SYLLABUS Course Number: CJ 100
Course Title: Intro to Criminal Justice
Instructor: Scott Graves, M.A.
Term: Fall I
Meeting Time: 1700-1930
Resident Center: FTBL
I. COURSE DESCRIPTION
This course is an introduction to the history, nature, structure, and function of the criminal justice system in America, with comparison to systems in other nations. An examination of the various aspects of the administration of justice systems, including law enforcement, courts, correctional agencies (including probation and parole), including the increasing role of private entities in the system.
II. GOALS OF THE COURSE
To provide the student with a basic understanding of the inter-relationships and critical issues related to the administration of justice in the United States. The history and functions of each phase of the criminal justice system will be examined to provide a better interpretation of the current state of affairs.
III. LEARNING OBJECTIVES: At the conclusion of the course of instruction each student will be able to:
· Identify and explain the different components of the criminal justice system.
· Apply the concepts of criminal and constitutional law to the operation of the system.
· Relate the theoretical performance of the criminal justice system to real world experience.
· Recognize the strengths and weaknesses associated to the administration of justice in the United States.
IV. COURSE ARRANGEMENT
The course will consist of lecture, class discussion, handouts, an oral presentation regarding a topic approved by the instructor, five quizzes, mid-term and final examinations.
V. COURSE REQUIREMENTS
ALL INDICATED READING ASSIGNMENTS SHOULD BE COMPLETED PRIOR TO CLASS. Students should be prepared to engage in thoughtful and provoking discussions. Mid-term examination and final examination and five quizzes, as well as an accompanying oral presentation with at least one visual aid, that will be conducted by each student regarding a subject relevant to the course and approved by the instructor. Quizzes are administered as time permits.
VI. TEXTBOOK LIST
Senna, Joseph & Siegal, Larry, Introduction to Criminal Justice
VII. SUPPLEMENTAL RESOURCE MATERIALS
Any articles or reference material that is relevant to the subject of study.
Cybrary located at: http://talkjustice.com/files/cybrary.htm
VIII. CLASS MEETING AND EXAMINATION SCHEDULE (all reading assignments should be completed prior to the class meeting).
Week 1 Class administration, discussion of syllabus and class expectations. Chapter 1,
Crime and criminal justice, READ PRIOR TO CLASS. Discuss presentation topics.
Class administration, discussion and selection of presentation topics. Chapter 2 & 3, The nature of crime and victimization: Understanding crime and victimization.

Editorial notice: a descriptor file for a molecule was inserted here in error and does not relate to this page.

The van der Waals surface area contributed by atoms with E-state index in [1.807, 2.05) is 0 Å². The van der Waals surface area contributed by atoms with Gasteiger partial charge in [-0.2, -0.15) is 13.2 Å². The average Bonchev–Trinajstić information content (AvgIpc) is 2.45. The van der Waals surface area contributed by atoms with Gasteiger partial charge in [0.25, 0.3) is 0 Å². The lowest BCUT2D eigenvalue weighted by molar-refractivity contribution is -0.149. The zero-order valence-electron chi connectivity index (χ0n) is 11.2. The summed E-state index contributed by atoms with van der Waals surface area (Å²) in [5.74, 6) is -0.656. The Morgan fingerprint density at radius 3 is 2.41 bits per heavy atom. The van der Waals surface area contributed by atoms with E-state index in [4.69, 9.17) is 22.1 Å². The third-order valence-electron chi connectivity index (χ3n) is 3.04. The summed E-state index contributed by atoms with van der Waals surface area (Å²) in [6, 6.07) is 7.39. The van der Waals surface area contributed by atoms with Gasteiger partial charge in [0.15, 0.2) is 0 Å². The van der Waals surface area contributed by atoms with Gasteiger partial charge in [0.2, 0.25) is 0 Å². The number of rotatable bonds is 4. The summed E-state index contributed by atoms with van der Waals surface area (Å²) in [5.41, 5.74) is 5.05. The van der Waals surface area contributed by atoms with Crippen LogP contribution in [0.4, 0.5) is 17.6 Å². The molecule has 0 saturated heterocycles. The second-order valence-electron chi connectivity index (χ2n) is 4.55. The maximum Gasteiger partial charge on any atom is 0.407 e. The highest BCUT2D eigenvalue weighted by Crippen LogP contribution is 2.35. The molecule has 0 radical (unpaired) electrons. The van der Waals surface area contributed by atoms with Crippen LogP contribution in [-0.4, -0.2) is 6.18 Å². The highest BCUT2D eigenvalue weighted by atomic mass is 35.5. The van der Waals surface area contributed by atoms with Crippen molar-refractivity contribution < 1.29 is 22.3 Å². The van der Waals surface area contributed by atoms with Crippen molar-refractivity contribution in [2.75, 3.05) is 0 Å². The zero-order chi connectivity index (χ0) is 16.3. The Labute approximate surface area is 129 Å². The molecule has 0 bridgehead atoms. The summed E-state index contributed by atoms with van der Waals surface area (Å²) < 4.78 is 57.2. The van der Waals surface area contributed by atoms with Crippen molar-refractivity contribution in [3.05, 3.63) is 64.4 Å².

Week 2 Class administration, Chapter 4, Criminal law: Substance and procedure. Selection
of dates for presentations.
Class administration, Chapter 5, Police in society: History and organization.
Week 3 Class administration, Chapter 6 &7, The police: Organization, role, and function:
Issues in policing.
Class administration, Chapter 8, Police and the rule of law.
Week 4 Class administration, Chapter 9, Courts and the judiciary. Presentations.
Class administration, Chapter 10, Review for mid-term examination.
Week 5 Class administration, Mid-term examination. Presentations.
Class administration, Chapter 11 & 12, Pre-trial procedures and The criminal trial.
Week 6 Class administration, Chapter 13, Punishment and sentencing. Presentations.
Class administration, Chapter 14, Probation and Intermediate sanctions. Presentations.
Week 7 Class administration. Chapter 15, Corrections: History, institutions, and
Chapter 16, The prison experience: Living in and leaving prison. Review for Final Examination.
Week 8 Class administration, review chapter 16. Final examination.
Class administration, Chapter 17, Juvenile Justice. Presentations.
IX. CLASS POLICIES
Students are expected to read the assigned textbook chapters and to be familiar with their chapter content before each class session. Plagiarism and unauthorized collaboration on class work, or cheating is considered a serious violation by Park University and is not tolerated. Students may be dismissed or given a failing grade if found cheating or plagiarizing. Absences should be kept to a minimum. All absences in excess of two occurrences will result in a letter grade deduction for each missed class. Late class work will not be accepted and the student will receive a "zero" for the assignment. Tardiness over thirty minutes, or failure to attend the entire class will be considered an absence. Two unexcused absences will be reported immediately to the Park University administrative office for appropriate action.
X. GRADING POLICY
Mid-Term Exam 35%
Final Exam 35%
Oral Presentation 5%
Quizzes (five @ 5 pts each) 25%
A = 90-100
B = 80-89
C = 70-79
D = 60-69